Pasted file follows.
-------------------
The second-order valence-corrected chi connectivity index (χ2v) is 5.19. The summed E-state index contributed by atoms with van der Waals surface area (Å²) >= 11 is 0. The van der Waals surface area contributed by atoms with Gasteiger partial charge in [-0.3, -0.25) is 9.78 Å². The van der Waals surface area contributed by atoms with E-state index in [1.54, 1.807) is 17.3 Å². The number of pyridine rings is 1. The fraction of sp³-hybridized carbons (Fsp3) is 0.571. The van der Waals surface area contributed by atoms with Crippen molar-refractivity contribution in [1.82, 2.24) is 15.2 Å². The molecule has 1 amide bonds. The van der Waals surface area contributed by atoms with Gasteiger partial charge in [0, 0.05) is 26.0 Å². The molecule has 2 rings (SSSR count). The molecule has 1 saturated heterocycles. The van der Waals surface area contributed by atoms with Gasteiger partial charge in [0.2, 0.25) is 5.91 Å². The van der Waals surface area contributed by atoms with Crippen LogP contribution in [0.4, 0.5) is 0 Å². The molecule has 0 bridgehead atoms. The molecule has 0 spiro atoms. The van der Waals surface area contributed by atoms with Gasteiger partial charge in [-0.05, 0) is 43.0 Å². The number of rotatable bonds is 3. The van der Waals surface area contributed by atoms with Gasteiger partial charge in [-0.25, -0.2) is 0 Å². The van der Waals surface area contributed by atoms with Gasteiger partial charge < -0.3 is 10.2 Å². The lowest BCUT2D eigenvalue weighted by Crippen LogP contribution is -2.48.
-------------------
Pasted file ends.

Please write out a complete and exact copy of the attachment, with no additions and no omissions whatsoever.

The second-order valence-corrected chi connectivity index (χ2v) is 5.19. The summed E-state index contributed by atoms with van der Waals surface area (Å²) >= 11 is 0. The van der Waals surface area contributed by atoms with Gasteiger partial charge in [-0.3, -0.25) is 9.78 Å². The van der Waals surface area contributed by atoms with E-state index in [1.54, 1.807) is 17.3 Å². The number of pyridine rings is 1. The fraction of sp³-hybridized carbons (Fsp3) is 0.571. The van der Waals surface area contributed by atoms with Crippen molar-refractivity contribution in [1.82, 2.24) is 15.2 Å². The molecule has 1 amide bonds. The van der Waals surface area contributed by atoms with Gasteiger partial charge in [0, 0.05) is 26.0 Å². The molecule has 2 rings (SSSR count). The molecule has 1 saturated heterocycles. The van der Waals surface area contributed by atoms with Gasteiger partial charge in [0.2, 0.25) is 5.91 Å². The van der Waals surface area contributed by atoms with Crippen LogP contribution in [0.4, 0.5) is 0 Å². The molecule has 0 bridgehead atoms. The molecule has 0 spiro atoms. The van der Waals surface area contributed by atoms with Gasteiger partial charge in [-0.05, 0) is 43.0 Å². The number of rotatable bonds is 3. The van der Waals surface area contributed by atoms with Gasteiger partial charge in [-0.25, -0.2) is 0 Å². The van der Waals surface area contributed by atoms with Gasteiger partial charge < -0.3 is 10.2 Å². The lowest BCUT2D eigenvalue weighted by Crippen LogP contribution is -2.48.